National Bank of Greece

Last updated

Coordinates: 37°58′51.6″N23°43′44.5″E / 37.981000°N 23.729028°E / 37.981000; 23.729028


National Bank of Greece S.A.
Εθνική Τράπεζα της Ελλάδος Α.Ε.
Type Public [1]
Athex:  ETE
LSE:  NBGA [1]
Industry Financial services
Founder Jean-Gabriel Eynard and Georgios Stavros
HeadquartersEolou 86, 102 32, Athens, Greece [1]
Number of locations
878 total branches; 542 Greek branches; 336 abroad (Q1 2017)
Key people
Pavlos Mylonas (CEO) [1]
Costas Michaelides (Chairman)
Products Credit cards, consumer banking, corporate banking, finance and insurance, investment banking, mortgage loans, private banking, private equity, savings, Securities, asset management, wealth management
RevenueDecrease2.svg 1.551 billion (2017) [2]
Decrease2.svg€1.617 billion (2017) [2]
Decrease2.svg€412 million (2017) [2]
Total assets Increase2.svg€65.13 billion (Q3 2018) [2]
Total equity Decrease2.svg€7.379 billion (2017) [2] Common Equity Tier 1 capital = 15.8% (fully loaded Basel III)
Owner Hellenic Financial Stability Fund (40%) [3]
Number of employees
Decrease2.svg 15,515 (Q1 2017) [4]

The National Bank of Greece (NBG; Greek : Εθνική Τράπεζα της Ελλάδος) is a global banking and financial services company with its headquarters in Athens, Greece.

85% of the company's pretax preprovision profits are derived from its operations in Greece, complemented by 15% from Southeastern Europe. [5] The group offers financial products and services for corporate and institutional clients along with private and business customers. Services include banking services, brokerage, insurance, asset management, shipping finance, leasing and factoring markets. The group is the largest Greek bank by total assets and the third largest by market capitalisation of €1.06 billion as at 4 December 2018. [6] [7] It is the second largest by deposits in Greece after Piraeus Bank. It is fourth largest by Greek loan assets trailing Piraeus Bank, Alpha Bank and Eurobank Ergasias.

The bankers Jean-Gabriel Eynard and Georgios Stavros founded NBG in 1841 as a commercial bank. Stavros was also elected as the first director of the Bank until his death in 1869. [8] From NBG's inception until the establishment of the Bank of Greece in 1928, NBG enjoyed the right to issue banknotes. When the Athens Stock Exchange was founded in 1880, NBG immediately listed on the exchange, a listing it has retained to the present.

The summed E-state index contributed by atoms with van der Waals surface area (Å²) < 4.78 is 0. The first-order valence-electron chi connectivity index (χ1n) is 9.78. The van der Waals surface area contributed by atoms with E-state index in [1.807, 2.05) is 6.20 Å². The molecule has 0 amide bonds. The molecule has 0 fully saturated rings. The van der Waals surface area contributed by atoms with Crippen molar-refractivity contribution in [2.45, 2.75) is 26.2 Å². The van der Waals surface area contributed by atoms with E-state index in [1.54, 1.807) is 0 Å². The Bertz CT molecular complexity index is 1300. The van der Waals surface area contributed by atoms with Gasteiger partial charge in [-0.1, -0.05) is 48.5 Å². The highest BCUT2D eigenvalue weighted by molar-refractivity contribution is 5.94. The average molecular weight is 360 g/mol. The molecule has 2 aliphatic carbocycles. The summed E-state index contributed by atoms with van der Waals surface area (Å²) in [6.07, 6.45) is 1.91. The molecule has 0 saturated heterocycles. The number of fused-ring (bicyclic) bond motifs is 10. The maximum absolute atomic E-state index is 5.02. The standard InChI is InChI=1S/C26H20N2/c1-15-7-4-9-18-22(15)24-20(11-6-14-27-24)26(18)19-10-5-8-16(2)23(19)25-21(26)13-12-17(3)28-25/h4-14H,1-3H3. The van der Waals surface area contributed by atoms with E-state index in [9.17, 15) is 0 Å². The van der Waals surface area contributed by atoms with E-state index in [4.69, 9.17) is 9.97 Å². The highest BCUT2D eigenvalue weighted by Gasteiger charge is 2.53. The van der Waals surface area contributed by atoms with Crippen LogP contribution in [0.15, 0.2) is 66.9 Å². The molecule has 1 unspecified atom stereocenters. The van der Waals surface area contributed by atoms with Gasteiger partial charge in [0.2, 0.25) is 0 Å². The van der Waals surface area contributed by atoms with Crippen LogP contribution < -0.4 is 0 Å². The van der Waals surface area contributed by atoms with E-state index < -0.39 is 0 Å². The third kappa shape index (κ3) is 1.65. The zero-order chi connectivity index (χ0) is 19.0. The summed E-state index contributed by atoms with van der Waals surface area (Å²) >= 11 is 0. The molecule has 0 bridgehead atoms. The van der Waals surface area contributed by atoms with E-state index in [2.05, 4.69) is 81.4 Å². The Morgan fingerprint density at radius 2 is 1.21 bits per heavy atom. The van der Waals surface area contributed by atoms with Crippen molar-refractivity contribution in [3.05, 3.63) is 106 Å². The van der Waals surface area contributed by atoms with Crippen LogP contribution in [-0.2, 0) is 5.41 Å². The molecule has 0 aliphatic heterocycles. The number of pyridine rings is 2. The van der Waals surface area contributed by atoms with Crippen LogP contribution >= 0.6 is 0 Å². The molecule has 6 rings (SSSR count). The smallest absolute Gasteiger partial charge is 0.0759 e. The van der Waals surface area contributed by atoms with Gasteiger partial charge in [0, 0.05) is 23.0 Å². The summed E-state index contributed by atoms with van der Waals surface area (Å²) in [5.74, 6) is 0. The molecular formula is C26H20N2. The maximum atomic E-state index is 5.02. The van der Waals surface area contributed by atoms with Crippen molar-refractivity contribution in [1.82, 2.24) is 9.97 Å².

The bank is currently listed on the Athens Exchange (Athex :  ETE, ISIN GRS003003019); it is a constituent of the FTSE/Athex Large Cap index. From 1999 to 2015 it was listed on the New York Stock Exchange (NYSE:NBG, ADR, ISIN US6336437057). [9]


Jean-Gabriel Eynard Eynard6.jpg
Jean-Gabriel Eynard
Georgios Stavrou Georgios Stavrou 1865 023.JPG
Georgios Stavrou
Julius von Hosslin(Esslin) Julius Heinrich Balthasar von Hosslin.jpg
Julius von Hößlin(Έσσλιν)

NBG was founded in 1841 in Athens, by the decree "On the establishment of (a) National Bank" (Official Gazette, no. 6 of March 30, 1841, p. 59), according to which the National Bank is a private limited company based in Athens with a capital of 5,000,000 drachmas, divided into 5,000 shares of 1,000 drachmas. [10] It was the first bank in the Modern Greek state’s history. [11]

At its founding the major shareholder of the National Bank was the Greek state with 1,000 shares out of 3,402. Other major shareholders were Nicholas Zosimas with 500 shares, Jean-Gabriel Eynard with 300 shares, King Louis of Bavaria with 200 shares, Konstantinos Vranis with 150 shares, Adolf Graf with 146 shares and Theodoros Rallis with 100 shares. Rothshild Frères Paris bought 50 shares and Jean-Gabriel Eynard bought another 50 shares in their name to boost the prestige of the new bank. [12] [10] It used to have the sole right of note issue, which it lost in 1928 when the newly established Bank of Greece took over as the country's central bank. [13] In 1880, NBG was listed in the Athenas Stock Exchange. [14] In 1899 NBG acquired the Privileged Bank of Epirus and Thessaly (Pronomiouchos Trapeza Epirothessalias). [15]

Royal decree on the foundation of the National Bank of Greece, 27 April 1841. BASILIKO DIATAGMA IDRUSE EThNIKES TRAPEZAS - IOULIOS ESSLIN.jpg